Tom Lantos, only Holocaust Survivor in Congress, Dead After Bout with Cancer

By: Erica Werner AP
By: Erica Werner AP

WASHINGTON (AP) - Rep. Tom Lantos, who escaped the Nazis and
grew up to become a forceful voice for human rights all over the world, has died. He was 80.

The California Democrat, the only Holocaust survivor to serve in Congress, died early Monday at the Bethesda Naval Medical Center in
Maryland, said his spokeswoman, Lynne Weil. He disclosed last month
that he had cancer of the esophagus.

At his side were his wife of nearly six decades, Annette, his two daughters and many of his grandchildren and great-grandchildren.

Annette Lantos said in a statement that her husband's life was "defined by courage, optimism, and unwavering dedication to his principles and to his family."

Lantos, who chaired the House Foreign Affairs Committee, was serving his 14th term in Congress. He had said he would not seek re-election in his Northern California district, which takes in the southwest portion of San Francisco and suburbs to the south.

"Tom was a man of character and a champion of human rights," President Bush said in a statement. "After immigrating to America more than six decades ago, he worked to help oppressed people around the world have the opportunity to live in freedom."

"Tom was a living reminder that we must never turn a blind eye to the suffering of the innocent at the hands of evil men," Bush said.

Lantos assumed his committee chairmanship when Democrats retook
control of Congress. He said at the time that in a sense his whole life had been a preparation for the job - and it was.

Lantos, who called himself "an American by choice," was born to Jewish parents in Budapest, Hungary, and was 16 when Adolf Hitler occupied Hungary in 1944. He survived by escaping twice from a forced labor camp and coming under the protection of Raoul Wallenberg, the Swedish diplomat who used his official status to save thousands of Hungarian Jews.

Lantos' mother and much of his family perished in the Holocaust.

That background gave Lantos a unique moral authority that he used to speak out on foreign policy issues, sometimes courting controversy. He advocated for human rights in Sudan, Myanmar and elsewhere, and in 2006 was one of five members of Congress arrested outside the Sudanese Embassy protesting what the Bush administration describes as genocide in Darfur.

Lantos' end came faster than his many friends and admirers had expected.

"Tom Lantos was a true American hero. He was the embodiment of what it meant to have one's freedom denied and then to find it and to insist that America stand for spreading freedom and prosperity to others," said Secretary of State Condoleezza Rice. "He was also a dear, dear friend and I am personally quite devastated by his loss." House Speaker Nancy Pelosi, D-Calif., said Lantos used his committee chairmanship "to empower the powerless and give voice to the voiceless throughout the world."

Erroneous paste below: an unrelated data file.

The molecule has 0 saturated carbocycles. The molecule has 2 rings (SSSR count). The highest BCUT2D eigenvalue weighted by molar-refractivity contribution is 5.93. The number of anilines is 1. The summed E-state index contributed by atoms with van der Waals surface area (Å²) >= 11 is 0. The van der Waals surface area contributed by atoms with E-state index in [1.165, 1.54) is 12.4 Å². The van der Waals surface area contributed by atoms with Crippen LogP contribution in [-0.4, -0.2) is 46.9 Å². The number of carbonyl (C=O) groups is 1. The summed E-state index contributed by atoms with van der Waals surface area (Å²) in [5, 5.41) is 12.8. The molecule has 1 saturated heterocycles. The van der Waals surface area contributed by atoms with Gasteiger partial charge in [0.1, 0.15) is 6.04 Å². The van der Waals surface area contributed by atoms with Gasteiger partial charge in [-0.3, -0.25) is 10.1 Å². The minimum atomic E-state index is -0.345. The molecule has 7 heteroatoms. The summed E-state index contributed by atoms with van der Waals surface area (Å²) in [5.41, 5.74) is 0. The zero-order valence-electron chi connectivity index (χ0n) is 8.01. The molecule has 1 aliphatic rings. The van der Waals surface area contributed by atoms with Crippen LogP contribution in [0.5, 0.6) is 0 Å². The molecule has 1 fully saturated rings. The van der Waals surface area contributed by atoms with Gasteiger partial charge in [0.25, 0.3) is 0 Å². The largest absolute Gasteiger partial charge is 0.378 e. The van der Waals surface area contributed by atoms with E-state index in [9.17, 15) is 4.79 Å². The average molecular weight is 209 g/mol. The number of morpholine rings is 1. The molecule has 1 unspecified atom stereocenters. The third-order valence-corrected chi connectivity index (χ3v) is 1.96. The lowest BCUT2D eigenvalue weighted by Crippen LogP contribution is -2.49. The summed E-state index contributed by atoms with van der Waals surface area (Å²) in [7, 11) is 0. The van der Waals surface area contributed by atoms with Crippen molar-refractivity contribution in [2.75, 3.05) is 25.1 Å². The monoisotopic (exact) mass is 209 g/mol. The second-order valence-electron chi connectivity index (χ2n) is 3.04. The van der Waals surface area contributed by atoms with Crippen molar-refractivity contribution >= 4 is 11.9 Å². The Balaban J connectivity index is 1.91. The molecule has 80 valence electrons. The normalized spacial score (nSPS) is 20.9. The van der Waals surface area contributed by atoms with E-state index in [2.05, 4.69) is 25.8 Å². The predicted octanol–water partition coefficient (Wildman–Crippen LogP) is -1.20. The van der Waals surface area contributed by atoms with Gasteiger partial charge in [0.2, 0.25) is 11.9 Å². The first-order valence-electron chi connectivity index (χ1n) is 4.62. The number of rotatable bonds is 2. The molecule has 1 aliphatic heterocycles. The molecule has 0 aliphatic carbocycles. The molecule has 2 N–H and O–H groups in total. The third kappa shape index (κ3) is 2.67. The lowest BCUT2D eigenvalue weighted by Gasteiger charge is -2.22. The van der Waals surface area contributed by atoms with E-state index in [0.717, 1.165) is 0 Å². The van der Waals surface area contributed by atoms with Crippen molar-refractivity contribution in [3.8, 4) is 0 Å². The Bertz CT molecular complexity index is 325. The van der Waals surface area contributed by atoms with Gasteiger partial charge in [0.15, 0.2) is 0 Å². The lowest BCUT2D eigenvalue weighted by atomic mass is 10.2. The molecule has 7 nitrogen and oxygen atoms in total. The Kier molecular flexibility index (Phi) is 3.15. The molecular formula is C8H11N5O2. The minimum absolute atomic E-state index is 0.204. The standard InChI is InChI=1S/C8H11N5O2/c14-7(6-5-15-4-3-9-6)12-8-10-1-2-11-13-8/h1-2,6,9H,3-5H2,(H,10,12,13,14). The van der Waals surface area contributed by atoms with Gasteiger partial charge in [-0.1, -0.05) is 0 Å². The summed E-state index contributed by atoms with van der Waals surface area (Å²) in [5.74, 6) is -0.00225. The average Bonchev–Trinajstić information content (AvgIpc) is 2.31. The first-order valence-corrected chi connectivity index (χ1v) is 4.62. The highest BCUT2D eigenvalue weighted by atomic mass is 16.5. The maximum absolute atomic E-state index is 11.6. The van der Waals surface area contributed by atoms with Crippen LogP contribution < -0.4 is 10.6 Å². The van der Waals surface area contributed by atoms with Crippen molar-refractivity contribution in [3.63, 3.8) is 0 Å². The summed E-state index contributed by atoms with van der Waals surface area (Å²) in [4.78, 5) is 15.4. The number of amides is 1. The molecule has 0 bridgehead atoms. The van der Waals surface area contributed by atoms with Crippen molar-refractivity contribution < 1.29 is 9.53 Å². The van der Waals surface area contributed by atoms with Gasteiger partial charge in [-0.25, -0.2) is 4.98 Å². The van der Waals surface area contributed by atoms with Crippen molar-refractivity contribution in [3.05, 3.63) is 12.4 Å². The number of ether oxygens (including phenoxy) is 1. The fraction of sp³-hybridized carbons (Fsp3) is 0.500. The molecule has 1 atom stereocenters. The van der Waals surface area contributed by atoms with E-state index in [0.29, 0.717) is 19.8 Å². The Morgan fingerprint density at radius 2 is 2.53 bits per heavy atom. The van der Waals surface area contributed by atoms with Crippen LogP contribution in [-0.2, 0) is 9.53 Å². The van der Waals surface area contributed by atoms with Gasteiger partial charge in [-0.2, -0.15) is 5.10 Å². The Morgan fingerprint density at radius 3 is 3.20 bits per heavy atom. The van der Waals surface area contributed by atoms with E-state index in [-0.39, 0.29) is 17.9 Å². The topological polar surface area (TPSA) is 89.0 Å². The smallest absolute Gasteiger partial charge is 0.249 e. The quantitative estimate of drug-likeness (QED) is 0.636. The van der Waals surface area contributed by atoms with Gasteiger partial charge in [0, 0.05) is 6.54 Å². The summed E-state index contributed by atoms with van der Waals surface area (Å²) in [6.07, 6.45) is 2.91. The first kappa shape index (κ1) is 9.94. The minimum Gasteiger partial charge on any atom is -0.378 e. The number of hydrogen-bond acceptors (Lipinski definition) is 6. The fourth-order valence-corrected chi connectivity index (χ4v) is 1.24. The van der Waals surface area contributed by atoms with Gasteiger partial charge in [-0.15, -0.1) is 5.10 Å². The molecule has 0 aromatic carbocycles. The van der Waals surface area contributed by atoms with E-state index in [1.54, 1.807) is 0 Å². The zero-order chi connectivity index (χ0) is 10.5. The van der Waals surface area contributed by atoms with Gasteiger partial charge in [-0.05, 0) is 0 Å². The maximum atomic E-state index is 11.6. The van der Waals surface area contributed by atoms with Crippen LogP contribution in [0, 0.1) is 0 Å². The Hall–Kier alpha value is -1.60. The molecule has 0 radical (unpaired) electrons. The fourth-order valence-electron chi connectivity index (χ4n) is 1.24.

Flags at the White House and Capitol were lowered to half-staff in Lantos' honor. Majority Leader Harry Reid, D-Nev., and Minority Leader Mitch McConnell, R-Ky., both delivered remembrances on the Senate floor.

Tributes poured in from Jewish groups worldwide, as well as from the Israeli foreign ministry, the prime minister of Hungary, the governor of California and the mayor of New York City.

U.N. Secretary-General Ban Ki-moon called Lantos a friend and longtime supporter of the United Nations, whose "immeasurable efforts in attuning the consciousness and the conscience of people to the dangers of intolerance and human rights violations will long be remembered," " said U.N. spokeswoman Michele Montas.

Lantos was a frequent visitor to Hungary, where he was widely recognized for advocating for the rights of the millions of ethnic Hungarians in neighboring countries, especially Romania and Slovakia, whose cultural identity was a common target of those countries' communist regimes.

Lantos was elected to the House in 1980. He founded the Congressional Human Rights Caucus in 1983. In early 2004 he led the
first congressional delegation to Libya in more than 30 years, met personally with Moammar Gadhafi and urged the administration to show "good faith" to the North African leader in his pledge to abandon his nuclear weapons programs. Later that year, Bush lifted sanctions against Libya.

In October 2007, as Foreign Affairs chairman, Lantos defied administration opposition by moving through his committee a measure
that would have recognized the World War I-era killings of Armenians as a genocide, something strongly opposed by Turkey. The bill has not passed the House.

"(Lantos) saw his survival from the camps in Europe as a reason to devote his life to help victims of discrimination, oppression and persecution everywhere," said Nobel laureate Elie Wiesel, a close friend. "He was outspoken in whatever he did."

"It is only in the United States that a penniless survivor of the Holocaust and a fighter in the anti-Nazi underground could have received an education, raised a family and had the privilege of serving the last three decades of his life as a member of Congress," Lantos said upon announcing his retirement last month.

Lantos and his wife had two daughters, Annette and Katrina, who between them produced 18 grandchildren. One grandchild died young.
According to Lantos, his daughters fulfilled their promise to produce very large families because his and his wife's families had perished in the Holocaust.

(Copyright 2008 by The Associated Press. All Rights Reserved.)


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